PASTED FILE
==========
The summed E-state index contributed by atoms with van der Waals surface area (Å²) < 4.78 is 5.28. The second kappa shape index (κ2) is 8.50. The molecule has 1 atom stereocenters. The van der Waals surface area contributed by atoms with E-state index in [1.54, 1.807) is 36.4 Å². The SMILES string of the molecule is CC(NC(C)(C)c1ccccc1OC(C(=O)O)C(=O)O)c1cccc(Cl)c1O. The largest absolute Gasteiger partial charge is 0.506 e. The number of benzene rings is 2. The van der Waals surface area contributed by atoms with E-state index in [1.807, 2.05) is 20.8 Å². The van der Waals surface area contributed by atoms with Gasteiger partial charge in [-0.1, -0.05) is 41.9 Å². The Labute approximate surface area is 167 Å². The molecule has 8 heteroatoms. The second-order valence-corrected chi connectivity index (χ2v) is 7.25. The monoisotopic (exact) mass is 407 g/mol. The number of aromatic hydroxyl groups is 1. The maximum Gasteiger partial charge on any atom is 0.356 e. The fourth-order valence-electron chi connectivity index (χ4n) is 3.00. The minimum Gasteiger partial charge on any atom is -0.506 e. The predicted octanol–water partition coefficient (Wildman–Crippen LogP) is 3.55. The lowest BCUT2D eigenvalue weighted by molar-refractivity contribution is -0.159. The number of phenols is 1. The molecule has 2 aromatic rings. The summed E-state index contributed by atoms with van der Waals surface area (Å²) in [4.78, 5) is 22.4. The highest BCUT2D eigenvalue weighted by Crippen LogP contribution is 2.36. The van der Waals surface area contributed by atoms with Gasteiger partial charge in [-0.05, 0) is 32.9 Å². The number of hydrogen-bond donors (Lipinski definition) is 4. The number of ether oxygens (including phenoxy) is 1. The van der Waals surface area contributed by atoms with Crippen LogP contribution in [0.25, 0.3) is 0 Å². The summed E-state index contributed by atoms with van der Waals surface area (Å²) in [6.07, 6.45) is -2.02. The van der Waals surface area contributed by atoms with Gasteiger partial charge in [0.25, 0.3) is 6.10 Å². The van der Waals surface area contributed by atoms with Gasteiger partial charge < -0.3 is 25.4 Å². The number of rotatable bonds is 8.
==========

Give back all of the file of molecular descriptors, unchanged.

The summed E-state index contributed by atoms with van der Waals surface area (Å²) < 4.78 is 5.28. The second kappa shape index (κ2) is 8.50. The molecule has 1 atom stereocenters. The van der Waals surface area contributed by atoms with E-state index in [1.54, 1.807) is 36.4 Å². The SMILES string of the molecule is CC(NC(C)(C)c1ccccc1OC(C(=O)O)C(=O)O)c1cccc(Cl)c1O. The largest absolute Gasteiger partial charge is 0.506 e. The number of benzene rings is 2. The van der Waals surface area contributed by atoms with E-state index in [1.807, 2.05) is 20.8 Å². The van der Waals surface area contributed by atoms with Gasteiger partial charge in [-0.1, -0.05) is 41.9 Å². The Labute approximate surface area is 167 Å². The molecule has 8 heteroatoms. The second-order valence-corrected chi connectivity index (χ2v) is 7.25. The monoisotopic (exact) mass is 407 g/mol. The number of aromatic hydroxyl groups is 1. The maximum Gasteiger partial charge on any atom is 0.356 e. The fourth-order valence-electron chi connectivity index (χ4n) is 3.00. The minimum Gasteiger partial charge on any atom is -0.506 e. The predicted octanol–water partition coefficient (Wildman–Crippen LogP) is 3.55. The lowest BCUT2D eigenvalue weighted by molar-refractivity contribution is -0.159. The number of phenols is 1. The molecule has 2 aromatic rings. The summed E-state index contributed by atoms with van der Waals surface area (Å²) in [4.78, 5) is 22.4. The highest BCUT2D eigenvalue weighted by Crippen LogP contribution is 2.36. The van der Waals surface area contributed by atoms with Gasteiger partial charge in [-0.05, 0) is 32.9 Å². The number of hydrogen-bond donors (Lipinski definition) is 4. The number of ether oxygens (including phenoxy) is 1. The van der Waals surface area contributed by atoms with Crippen LogP contribution in [0.25, 0.3) is 0 Å². The summed E-state index contributed by atoms with van der Waals surface area (Å²) in [6.07, 6.45) is -2.02. The van der Waals surface area contributed by atoms with Gasteiger partial charge in [0.25, 0.3) is 6.10 Å². The van der Waals surface area contributed by atoms with Gasteiger partial charge < -0.3 is 25.4 Å². The number of rotatable bonds is 8.